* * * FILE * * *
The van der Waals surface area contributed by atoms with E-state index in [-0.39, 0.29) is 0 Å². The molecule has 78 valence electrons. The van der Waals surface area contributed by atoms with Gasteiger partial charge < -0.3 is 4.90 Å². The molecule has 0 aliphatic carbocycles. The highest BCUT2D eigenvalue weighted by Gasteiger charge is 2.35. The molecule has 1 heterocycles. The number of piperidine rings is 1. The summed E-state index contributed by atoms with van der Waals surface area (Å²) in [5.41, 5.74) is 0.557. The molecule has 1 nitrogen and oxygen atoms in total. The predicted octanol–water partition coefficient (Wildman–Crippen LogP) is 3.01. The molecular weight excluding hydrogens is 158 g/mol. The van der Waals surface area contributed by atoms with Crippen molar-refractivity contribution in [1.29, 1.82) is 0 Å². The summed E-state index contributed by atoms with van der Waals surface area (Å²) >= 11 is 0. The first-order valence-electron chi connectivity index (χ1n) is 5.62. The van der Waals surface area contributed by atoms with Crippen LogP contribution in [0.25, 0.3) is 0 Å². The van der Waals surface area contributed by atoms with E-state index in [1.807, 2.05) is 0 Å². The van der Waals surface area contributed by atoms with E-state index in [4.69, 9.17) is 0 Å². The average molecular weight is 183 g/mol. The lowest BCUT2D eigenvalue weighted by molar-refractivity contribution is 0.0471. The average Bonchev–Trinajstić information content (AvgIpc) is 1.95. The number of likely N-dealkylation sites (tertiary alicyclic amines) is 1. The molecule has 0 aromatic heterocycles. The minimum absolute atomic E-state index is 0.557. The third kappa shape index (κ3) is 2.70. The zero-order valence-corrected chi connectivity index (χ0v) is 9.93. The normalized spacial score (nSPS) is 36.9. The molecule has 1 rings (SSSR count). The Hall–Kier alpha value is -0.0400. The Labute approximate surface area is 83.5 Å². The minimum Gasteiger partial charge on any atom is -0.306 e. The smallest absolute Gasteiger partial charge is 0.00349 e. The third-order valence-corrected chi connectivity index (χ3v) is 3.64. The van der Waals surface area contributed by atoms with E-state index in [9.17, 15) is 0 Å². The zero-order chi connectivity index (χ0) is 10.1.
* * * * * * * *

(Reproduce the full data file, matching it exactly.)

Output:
The van der Waals surface area contributed by atoms with E-state index in [-0.39, 0.29) is 0 Å². The molecule has 78 valence electrons. The van der Waals surface area contributed by atoms with Gasteiger partial charge < -0.3 is 4.90 Å². The molecule has 0 aliphatic carbocycles. The highest BCUT2D eigenvalue weighted by Gasteiger charge is 2.35. The molecule has 1 heterocycles. The number of piperidine rings is 1. The summed E-state index contributed by atoms with van der Waals surface area (Å²) in [5.41, 5.74) is 0.557. The molecule has 1 nitrogen and oxygen atoms in total. The predicted octanol–water partition coefficient (Wildman–Crippen LogP) is 3.01. The molecular weight excluding hydrogens is 158 g/mol. The van der Waals surface area contributed by atoms with Crippen molar-refractivity contribution in [1.29, 1.82) is 0 Å². The summed E-state index contributed by atoms with van der Waals surface area (Å²) >= 11 is 0. The first-order valence-electron chi connectivity index (χ1n) is 5.62. The van der Waals surface area contributed by atoms with Crippen LogP contribution in [0.25, 0.3) is 0 Å². The van der Waals surface area contributed by atoms with E-state index in [1.807, 2.05) is 0 Å². The van der Waals surface area contributed by atoms with E-state index in [4.69, 9.17) is 0 Å². The average molecular weight is 183 g/mol. The lowest BCUT2D eigenvalue weighted by molar-refractivity contribution is 0.0471. The average Bonchev–Trinajstić information content (AvgIpc) is 1.95. The number of likely N-dealkylation sites (tertiary alicyclic amines) is 1. The molecule has 0 aromatic heterocycles. The minimum absolute atomic E-state index is 0.557. The third kappa shape index (κ3) is 2.70. The zero-order valence-corrected chi connectivity index (χ0v) is 9.93. The normalized spacial score (nSPS) is 36.9. The molecule has 1 rings (SSSR count). The Hall–Kier alpha value is -0.0400. The Labute approximate surface area is 83.5 Å². The minimum Gasteiger partial charge on any atom is -0.306 e. The smallest absolute Gasteiger partial charge is 0.00349 e. The third-order valence-corrected chi connectivity index (χ3v) is 3.64. The van der Waals surface area contributed by atoms with E-state index in [9.17, 15) is 0 Å². The zero-order chi connectivity index (χ0) is 10.1.